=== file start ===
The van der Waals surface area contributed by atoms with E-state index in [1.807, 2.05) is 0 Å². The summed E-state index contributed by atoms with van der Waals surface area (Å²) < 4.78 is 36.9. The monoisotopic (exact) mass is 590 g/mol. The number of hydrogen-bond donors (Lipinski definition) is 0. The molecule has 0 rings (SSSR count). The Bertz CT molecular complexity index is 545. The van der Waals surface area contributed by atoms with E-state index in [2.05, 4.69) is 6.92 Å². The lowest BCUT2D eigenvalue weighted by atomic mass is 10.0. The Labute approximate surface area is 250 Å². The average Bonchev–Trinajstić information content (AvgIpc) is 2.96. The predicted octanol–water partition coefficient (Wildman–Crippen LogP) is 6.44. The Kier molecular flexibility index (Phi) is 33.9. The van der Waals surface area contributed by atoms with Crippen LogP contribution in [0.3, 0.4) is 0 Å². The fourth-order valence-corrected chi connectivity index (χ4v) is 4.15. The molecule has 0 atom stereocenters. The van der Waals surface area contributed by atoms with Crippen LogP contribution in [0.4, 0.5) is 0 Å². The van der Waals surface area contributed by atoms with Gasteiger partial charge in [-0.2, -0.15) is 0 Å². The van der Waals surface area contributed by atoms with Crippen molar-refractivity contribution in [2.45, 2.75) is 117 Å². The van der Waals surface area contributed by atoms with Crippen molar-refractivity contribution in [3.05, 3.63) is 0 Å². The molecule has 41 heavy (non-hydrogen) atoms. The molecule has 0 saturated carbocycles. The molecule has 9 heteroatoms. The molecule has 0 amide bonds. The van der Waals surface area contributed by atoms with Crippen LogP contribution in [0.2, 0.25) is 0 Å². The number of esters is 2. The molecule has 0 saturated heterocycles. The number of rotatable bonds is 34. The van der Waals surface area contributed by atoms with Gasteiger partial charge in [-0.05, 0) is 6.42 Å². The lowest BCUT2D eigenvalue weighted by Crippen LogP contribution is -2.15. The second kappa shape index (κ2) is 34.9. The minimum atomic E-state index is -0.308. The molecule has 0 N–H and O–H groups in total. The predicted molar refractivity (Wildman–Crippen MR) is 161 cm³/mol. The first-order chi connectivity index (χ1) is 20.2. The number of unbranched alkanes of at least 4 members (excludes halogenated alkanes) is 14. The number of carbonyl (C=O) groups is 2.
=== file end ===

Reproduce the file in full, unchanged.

The van der Waals surface area contributed by atoms with E-state index in [1.807, 2.05) is 0 Å². The summed E-state index contributed by atoms with van der Waals surface area (Å²) < 4.78 is 36.9. The monoisotopic (exact) mass is 590 g/mol. The number of hydrogen-bond donors (Lipinski definition) is 0. The molecule has 0 rings (SSSR count). The Bertz CT molecular complexity index is 545. The van der Waals surface area contributed by atoms with E-state index in [2.05, 4.69) is 6.92 Å². The lowest BCUT2D eigenvalue weighted by atomic mass is 10.0. The Labute approximate surface area is 250 Å². The average Bonchev–Trinajstić information content (AvgIpc) is 2.96. The predicted octanol–water partition coefficient (Wildman–Crippen LogP) is 6.44. The Kier molecular flexibility index (Phi) is 33.9. The van der Waals surface area contributed by atoms with Crippen LogP contribution in [0.3, 0.4) is 0 Å². The fourth-order valence-corrected chi connectivity index (χ4v) is 4.15. The molecule has 0 atom stereocenters. The van der Waals surface area contributed by atoms with Crippen LogP contribution in [0.4, 0.5) is 0 Å². The van der Waals surface area contributed by atoms with Gasteiger partial charge in [-0.2, -0.15) is 0 Å². The van der Waals surface area contributed by atoms with Crippen molar-refractivity contribution in [2.45, 2.75) is 117 Å². The van der Waals surface area contributed by atoms with Crippen molar-refractivity contribution in [3.05, 3.63) is 0 Å². The molecule has 41 heavy (non-hydrogen) atoms. The molecule has 0 saturated carbocycles. The molecule has 9 heteroatoms. The molecule has 0 amide bonds. The van der Waals surface area contributed by atoms with Crippen LogP contribution in [0.2, 0.25) is 0 Å². The number of esters is 2. The molecule has 0 saturated heterocycles. The number of rotatable bonds is 34. The van der Waals surface area contributed by atoms with Gasteiger partial charge in [-0.05, 0) is 6.42 Å². The lowest BCUT2D eigenvalue weighted by Crippen LogP contribution is -2.15. The second kappa shape index (κ2) is 34.9. The minimum atomic E-state index is -0.308. The molecule has 0 N–H and O–H groups in total. The predicted molar refractivity (Wildman–Crippen MR) is 161 cm³/mol. The first-order chi connectivity index (χ1) is 20.2. The number of unbranched alkanes of at least 4 members (excludes halogenated alkanes) is 14. The number of carbonyl (C=O) groups is 2.